Context is Everything: The meaning of lace

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It is the case with many artefacts that context creates meaning. A urinal in a bathroom is a utilitarian object, but displayed in a gallery and re-titled it ‘the fountain’, it becomes art. Lace is similarly affected by context. Even colour, which can have such fixed meanings in fashion, can be read differently in lace garments. Traditional colour meanings are over-ruled by context. White lace can be virginal in a bridal veil, but trashy in a peep-hole teddy. Lace has surprisingly little inherent meaning, as it varies so much depending on when, where and how it is used. In an Ann Summers lace body, lace is risqué; in Valentino’s S/S 2013 Couture collection, it is demure.

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Two properties have given lace its special status. Firstly, its complexity makes it difficult to manufacture. Historically, it was made by hand, using a laborious process that required time and skill. This made such an extravagance that for many centuries it was a privilege of the aristocracy. In the Baroque era, lace was so prized that it was worn in equivalent contexts to gold and jewels. Cuffs and collars of lace were as much signifiers of wealth as bracelets and necklaces. It is this history that Valentino or Ellie Saab have in mind when they send a model down the catwalk draped head-to-toe in fine lace and tulle.

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Lace’s second distinct feature is its ability to conceal and reveal simultaneously.  Lace is an ‘openwork’ fabric, meaning that it features open spaces. Through these spaces are revealed whatever is underneath: sometimes another layer of fabric; sometimes bare flesh. Lace is able to cover the entire body, while simultaneously revealing everything. This intermediate state between clothedness and nakedness is, argues Mario Perniola, more erotic than nudity. Any garment that suggests the “transit” from dressed to undressed is the clothing equivalent to a striptease [1]. It anticipates nudity, offering an illicit peek at the bounty hidden beneath.

By concealing and revealing in equal parts, lace is much like a glass half-full or half-empty. It down to the user to select his or her interpretation. The designer or the wearer can use lace for modest or immodest purposes. We may consider lace to be erotic in a bra and thong, but an identical lace can appear modest in a funeral veil. Here, the distinction is made between concealing and revealing the body. Lace lingerie covers parts of the body that are normally hidden: its purpose is to reveal. By contrast, a lace veil covers a part of the body that is normally on show: its purpose is to conceal.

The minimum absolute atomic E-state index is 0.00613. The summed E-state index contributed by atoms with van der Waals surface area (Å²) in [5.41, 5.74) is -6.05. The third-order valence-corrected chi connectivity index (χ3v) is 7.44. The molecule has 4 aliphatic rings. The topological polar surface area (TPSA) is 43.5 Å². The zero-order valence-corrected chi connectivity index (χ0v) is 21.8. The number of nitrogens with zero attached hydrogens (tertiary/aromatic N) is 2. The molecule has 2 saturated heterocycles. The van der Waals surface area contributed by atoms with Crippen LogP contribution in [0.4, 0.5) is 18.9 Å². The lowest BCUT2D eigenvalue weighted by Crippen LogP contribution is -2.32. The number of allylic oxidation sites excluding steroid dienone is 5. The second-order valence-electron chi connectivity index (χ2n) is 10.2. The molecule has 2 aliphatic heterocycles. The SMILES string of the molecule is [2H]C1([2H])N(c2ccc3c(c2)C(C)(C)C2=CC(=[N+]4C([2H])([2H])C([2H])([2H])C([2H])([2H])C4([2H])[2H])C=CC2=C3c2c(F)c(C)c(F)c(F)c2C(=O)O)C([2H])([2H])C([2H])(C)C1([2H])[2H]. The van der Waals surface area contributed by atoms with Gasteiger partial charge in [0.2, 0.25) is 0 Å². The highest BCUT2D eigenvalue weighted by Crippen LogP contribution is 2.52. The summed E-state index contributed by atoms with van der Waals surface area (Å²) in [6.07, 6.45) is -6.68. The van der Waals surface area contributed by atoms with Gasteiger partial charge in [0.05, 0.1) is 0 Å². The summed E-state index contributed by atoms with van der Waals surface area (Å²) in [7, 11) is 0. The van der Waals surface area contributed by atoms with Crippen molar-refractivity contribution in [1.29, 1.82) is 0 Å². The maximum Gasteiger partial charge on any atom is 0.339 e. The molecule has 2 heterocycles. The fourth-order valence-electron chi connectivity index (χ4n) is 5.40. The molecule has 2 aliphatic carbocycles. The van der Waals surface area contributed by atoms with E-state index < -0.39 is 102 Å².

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[1] Perniola, Mario (1989) ‘Between Clothing and Nudity’, as cited in Barcan, Ruth (2009) Nudity: A Cultural Anatomy, http://www.scribd.com/doc/13378257/Nudity-a-Cultural-Anatomy-Ruth-Barcan (visited 03/02/2011)

Images:
Black dress, Valentino S/S 2013: http://www.fashionologie.com/Valentino-Spring-2013-Runway-25260486?page=0%2C0%2C60#60
White dress, Ellie Saab, S/S 2013: http://www.vogue.co.uk/fashion/spring-summer-2013/couture/elie-saab
Portrait of Anne of Austria (c. 1625): http://passionatescribbles.blogspot.co.uk/2011/08/going-baroque.html
Portrait of Margaret Layton by Marcus Gheeraerts the Younger (c.1620):http://thepragmaticcostumer.wordpress.com/tag/baroque/
Funeral veil: http://magdaleena.tumblr.com/post/418150243/daphne-guinness-alexander-mcqueens-funeral and http://www.tumblr.com/tagged/black%20veil?before=67
Maison Michel lace headpieces: http://misspennydreadful.blogspot.co.uk/2011/07/maison-michel-headpieces-for-next.html
Anne Summers lace teddy: http://www.littlewoods.com/ann-summers-marydoll-plunge-lace-body—black/1111614818.prd
Lise Charmel black lace lingerie ensemble: http://blog.miodestino.com/designer-lingerie/lingerie-review-lise-charmel-soir-de-venise-collection/

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